My son Gabriel was a Thanksgiving baby. His birthday didn’t fall on the actual holiday until his second birthday, but it does every four years, including the year he , 2008. The association between his birthday and our most heartwarming holiday presents both challenges and opportunities for getting through what has become, for me, an emotionally fraught month.
When the leaves begin to change color and the air begins to bite, I start wrestling with memories of baking Turkey shaped shortbread cookies for his school celebrations and his favorite apple pie for our family one. The pain of creating new memories that don’t include my son is one I don’t think will ever subside entirely.
Giving Thanks and Finding Distractions
But, in my family, Thanksgiving isn’t about football, movies, or family fights, though the day may include all of those. It’s about gathering around an over-stuffed table to give thanks to God for his sustenance and his faithfulness, no matter what the circumstances of our lives have been.
In 2008, I gave thanks for 23 years with my son and for friends and family who upheld me after he died. In 2009, because of the generosity of a childhood friend and because my husband is retired, we decided to escape the seasonal triggers and spent the month on Sanibel Island, in Florida, where we are today for the same reason. The change of scenery and distraction help a tough 30 days pass more quickly. Here’s what I wrote in November 2009:
“What constitutes 'the good life' for me and my family is completely different from what it was before all this tragedy befell us. I wish people would understand and accept this. I am exceedingly grateful when they do.”
Last year, I didn’t write anything at all, in part, I think, because the therapeutic value of writing about Gabriel’s death had begun to diminish and in part because I’ve learned to keep it mostly to myself. Unless a person has been through this kind of horror, he or she really can’t comprehend it’s , and they tire of hearing about them.
Connecting with Fellow Travelers
This is why I’m so grateful every year that International Survivors of Suicide Day is held in November. The day offers a safe place to gather physically or virtually with others who have lived through the death of a loved one by suicide.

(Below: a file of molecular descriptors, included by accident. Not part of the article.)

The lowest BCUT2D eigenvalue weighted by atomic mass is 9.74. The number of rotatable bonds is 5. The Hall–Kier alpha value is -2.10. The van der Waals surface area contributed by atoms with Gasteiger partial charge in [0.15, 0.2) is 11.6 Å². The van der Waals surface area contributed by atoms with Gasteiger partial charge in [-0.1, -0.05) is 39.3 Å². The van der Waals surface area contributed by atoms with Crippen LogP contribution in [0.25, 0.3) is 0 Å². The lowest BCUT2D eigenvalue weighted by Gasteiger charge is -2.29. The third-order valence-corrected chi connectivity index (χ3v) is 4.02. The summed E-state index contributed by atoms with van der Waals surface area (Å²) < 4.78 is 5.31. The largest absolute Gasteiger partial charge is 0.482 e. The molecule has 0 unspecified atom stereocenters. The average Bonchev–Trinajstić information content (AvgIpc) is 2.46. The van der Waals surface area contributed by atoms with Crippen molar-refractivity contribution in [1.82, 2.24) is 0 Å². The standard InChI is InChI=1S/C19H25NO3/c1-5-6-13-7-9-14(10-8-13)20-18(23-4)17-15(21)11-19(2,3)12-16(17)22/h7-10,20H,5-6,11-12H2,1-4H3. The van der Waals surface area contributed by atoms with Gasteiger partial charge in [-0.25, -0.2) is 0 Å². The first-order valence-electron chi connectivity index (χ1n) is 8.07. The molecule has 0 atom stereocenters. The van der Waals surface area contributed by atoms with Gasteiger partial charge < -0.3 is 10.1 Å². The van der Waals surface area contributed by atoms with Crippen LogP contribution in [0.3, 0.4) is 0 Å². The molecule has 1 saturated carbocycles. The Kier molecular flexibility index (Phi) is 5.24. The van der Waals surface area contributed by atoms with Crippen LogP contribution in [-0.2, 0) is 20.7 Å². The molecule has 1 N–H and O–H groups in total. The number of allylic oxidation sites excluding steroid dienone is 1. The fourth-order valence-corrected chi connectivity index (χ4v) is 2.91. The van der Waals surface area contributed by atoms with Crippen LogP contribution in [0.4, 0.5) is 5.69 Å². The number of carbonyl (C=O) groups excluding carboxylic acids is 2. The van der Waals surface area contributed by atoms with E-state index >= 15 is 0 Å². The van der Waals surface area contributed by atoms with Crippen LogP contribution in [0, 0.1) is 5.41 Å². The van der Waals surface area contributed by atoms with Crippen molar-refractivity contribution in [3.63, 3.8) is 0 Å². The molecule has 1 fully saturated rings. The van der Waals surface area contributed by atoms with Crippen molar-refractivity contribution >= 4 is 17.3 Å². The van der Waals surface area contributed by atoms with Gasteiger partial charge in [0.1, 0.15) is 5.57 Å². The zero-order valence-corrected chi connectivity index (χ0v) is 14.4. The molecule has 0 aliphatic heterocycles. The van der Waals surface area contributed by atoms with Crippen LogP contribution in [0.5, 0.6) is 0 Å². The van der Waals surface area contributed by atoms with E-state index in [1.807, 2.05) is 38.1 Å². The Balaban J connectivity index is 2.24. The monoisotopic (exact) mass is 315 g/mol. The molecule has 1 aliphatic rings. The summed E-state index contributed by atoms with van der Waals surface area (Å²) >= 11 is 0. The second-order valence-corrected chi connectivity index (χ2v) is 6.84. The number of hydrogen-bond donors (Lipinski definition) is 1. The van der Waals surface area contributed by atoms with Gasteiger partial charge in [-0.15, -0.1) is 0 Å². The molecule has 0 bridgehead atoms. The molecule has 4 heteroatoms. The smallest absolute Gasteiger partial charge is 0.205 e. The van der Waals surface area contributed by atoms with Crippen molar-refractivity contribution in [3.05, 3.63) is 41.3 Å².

In 2008, I watched a webcast of the event. That was a good, detached choice when my emotions were still too raw to share with strangers. In 2009, I attended a symposium on suicide prevention at the United Nations. Last year, thinking I was going to another symposium, I attended the New York City local American Foundation for Suicide Prevention’s event. This year, I plan to attend the Central Jersey chapter’s International Survivors of Suicide Day event at Brookdale Community College on Nov. 19 at 10 am.
I find these gatherings incredibly exhausting, and no one in my family has yet chosen to attend one with me, but I keep meeting fellow travels at them whose stories assure that I’m not alone--travelers like author Eric Marcus, who will be representing the American Foundation for Suicide Prevention (AFSP) at a congressional briefing on suicide as a public health problem. We sat next to each other and shared our stories at the UN in 2009.
Sharing Stories Responsibly
Sometimes it’s easier to read other people’s stories than it is to encounter them in the flesh. This is why I so appreciated a recent
Asbury Park Press series on the Manasquan area suicide cluster. It helped me to learn how other parents are processing their childrens’ deaths. Because stories like these ease my burden, I keep telling mine, even though doing so presents its own set of challenges.
Not only does talking about Gabriel’s suicide expose my greatest pain and vulnerability, but suicide prevention organizations warn that talking about suicide irresponsibly can actually endanger lives. For example, I learned about the Asbury Park Press series when AFSP referred the paper to its media reporting guidelines on Twitter when the series ran, though I’m not sure why.
I try to follow those guidelines, but I sometimes find the organization’s scolding troublesome, because no single person or organization is the sole arbiter of how to correctly discuss this disturbing public health issue. The Press explained its rationale for the series pretty convincingly, in my opinion.
I’m much more concerned about suicide as a recurrent plot line in crime shows on TV than I am about careful, imperfect reporting by news outlets. If I were to watch these shows regularly, I could be exposed to graphic images of my son’s method of death many times each week. I know this because I used to watch some of these shows and no longer can. That’s part of the reason why I’ve become a reality TV junkie, but that’s a column for another day.